How to get our leaders to learn
Could simply having a conversation with peers be the best way for leaders to learn? A compelling case for conversations as a means of organisational learning is explored below.
"Leaders are more powerful role models when they learn rather than when they teach."
— Rosabeth Moss Kantor: Professor of Business Administration at Harvard Business School
So often our leaders face pressure to do, do, do. High performance means efficient delivery and delivery is what is rewarded. In fact, many of our leaders are so busy doing “stuff “ that there are no opportunities to reflect and learn. In his article “Teaching Smart People How to Learn”, leading academic Chris Argyris says that well-educated, high-powered, high-commitment professionals who occupy key leadership positions often don’t know know how to learn. Sure, they may be fast learners in the content of management and leadership, but what about the process of learning – of reflecting on ones own performance on the quest for continuous improvement? The frustrating dilemma for a leader is to balance the constant demand for delivery with the time needed for reflection and learning.
Fuelling that frustration, organisational culture guru Edgar Schein points out that so often our culture does not support learning – that our left over legacy of patriarchy and hierarchy assumes that managers (mostly male) start with a self-image of having to be completely in control, decisive, certain and dominant so that neither the leader or the follower wants the leader to be uncertain, to admit not knowing, or not being control, to embrace error rather than defensively deny it. Yet these apparent frailties are core tenants that precede learning.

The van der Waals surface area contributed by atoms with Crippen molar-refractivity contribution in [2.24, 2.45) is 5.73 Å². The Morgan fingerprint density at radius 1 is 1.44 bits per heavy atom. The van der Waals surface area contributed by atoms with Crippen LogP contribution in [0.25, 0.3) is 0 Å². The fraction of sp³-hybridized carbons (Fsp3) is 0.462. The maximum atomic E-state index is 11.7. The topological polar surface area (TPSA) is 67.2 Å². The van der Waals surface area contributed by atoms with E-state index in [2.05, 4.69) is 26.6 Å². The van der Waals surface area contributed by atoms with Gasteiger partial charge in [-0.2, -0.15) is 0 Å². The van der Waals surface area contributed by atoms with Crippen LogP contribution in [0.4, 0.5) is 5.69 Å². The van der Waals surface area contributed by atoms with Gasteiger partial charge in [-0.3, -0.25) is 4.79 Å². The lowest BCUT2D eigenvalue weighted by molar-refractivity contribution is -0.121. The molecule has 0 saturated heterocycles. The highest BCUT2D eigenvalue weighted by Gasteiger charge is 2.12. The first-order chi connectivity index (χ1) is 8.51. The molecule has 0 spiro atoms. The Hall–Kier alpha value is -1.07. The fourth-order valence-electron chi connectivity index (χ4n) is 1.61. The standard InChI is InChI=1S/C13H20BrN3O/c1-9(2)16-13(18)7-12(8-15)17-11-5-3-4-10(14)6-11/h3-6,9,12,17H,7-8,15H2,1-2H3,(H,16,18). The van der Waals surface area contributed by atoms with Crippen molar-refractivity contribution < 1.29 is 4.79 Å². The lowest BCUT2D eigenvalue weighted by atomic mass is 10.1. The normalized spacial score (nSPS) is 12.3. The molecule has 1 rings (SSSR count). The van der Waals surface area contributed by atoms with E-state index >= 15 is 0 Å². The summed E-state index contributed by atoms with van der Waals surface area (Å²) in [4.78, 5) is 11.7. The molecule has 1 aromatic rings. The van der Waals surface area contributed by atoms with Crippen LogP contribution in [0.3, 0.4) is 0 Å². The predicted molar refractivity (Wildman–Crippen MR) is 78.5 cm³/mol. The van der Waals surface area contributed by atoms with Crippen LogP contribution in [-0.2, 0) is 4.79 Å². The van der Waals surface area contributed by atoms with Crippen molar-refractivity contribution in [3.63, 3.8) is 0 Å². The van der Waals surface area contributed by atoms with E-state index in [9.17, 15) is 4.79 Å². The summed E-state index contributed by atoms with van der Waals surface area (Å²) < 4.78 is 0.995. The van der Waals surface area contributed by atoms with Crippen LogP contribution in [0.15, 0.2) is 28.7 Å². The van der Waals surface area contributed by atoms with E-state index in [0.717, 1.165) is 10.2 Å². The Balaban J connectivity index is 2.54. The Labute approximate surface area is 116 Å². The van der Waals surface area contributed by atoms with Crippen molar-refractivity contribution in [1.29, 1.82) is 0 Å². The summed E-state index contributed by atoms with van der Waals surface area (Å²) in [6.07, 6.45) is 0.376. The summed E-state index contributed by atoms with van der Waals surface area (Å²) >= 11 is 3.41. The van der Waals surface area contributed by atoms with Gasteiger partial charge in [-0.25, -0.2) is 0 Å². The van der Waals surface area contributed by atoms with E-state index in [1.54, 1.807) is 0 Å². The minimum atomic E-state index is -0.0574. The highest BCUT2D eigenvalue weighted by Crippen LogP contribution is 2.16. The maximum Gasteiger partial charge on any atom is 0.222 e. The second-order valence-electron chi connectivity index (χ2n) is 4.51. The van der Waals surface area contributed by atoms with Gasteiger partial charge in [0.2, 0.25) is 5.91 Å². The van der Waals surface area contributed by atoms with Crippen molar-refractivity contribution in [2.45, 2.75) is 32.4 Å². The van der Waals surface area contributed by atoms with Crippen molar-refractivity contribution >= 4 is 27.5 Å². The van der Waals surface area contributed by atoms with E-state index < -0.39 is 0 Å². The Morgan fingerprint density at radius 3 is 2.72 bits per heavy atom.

"Every act of conscious learning requires the willingness to suffer an injury to one's self-esteem. That is why young children, before they are aware of their own self-importance, learn so easily; and why older persons, especially if vain or important, cannot learn at all."
Thomas Szasz, author and Professor Emeritus in Psychiatry at the State University of New York
So why all the focus on learning anyway? Peter Senge (1990) proposed the widely acknowledged rationale for creating learners and learning organisations is that in situations of rapid change, only those that are flexible, adaptive and productive will excel. The recent GFC could well highlight the demise of rigid, static organisations and the floushing of the adaptive and flexible ones. According to Peter Senge (1990: 3) learning organisations are:
…organisations where people continually expand their capacity to create the results they truly desire, where new and expansive patterns of thinking are nurtured, where collective aspiration is set free, and where people are continually learning to see the whole together. For this to happen, it is argued, organisations need to ‘discover how to tap people’s commitment and capacity to learn at all levels’ (ibid.: 4).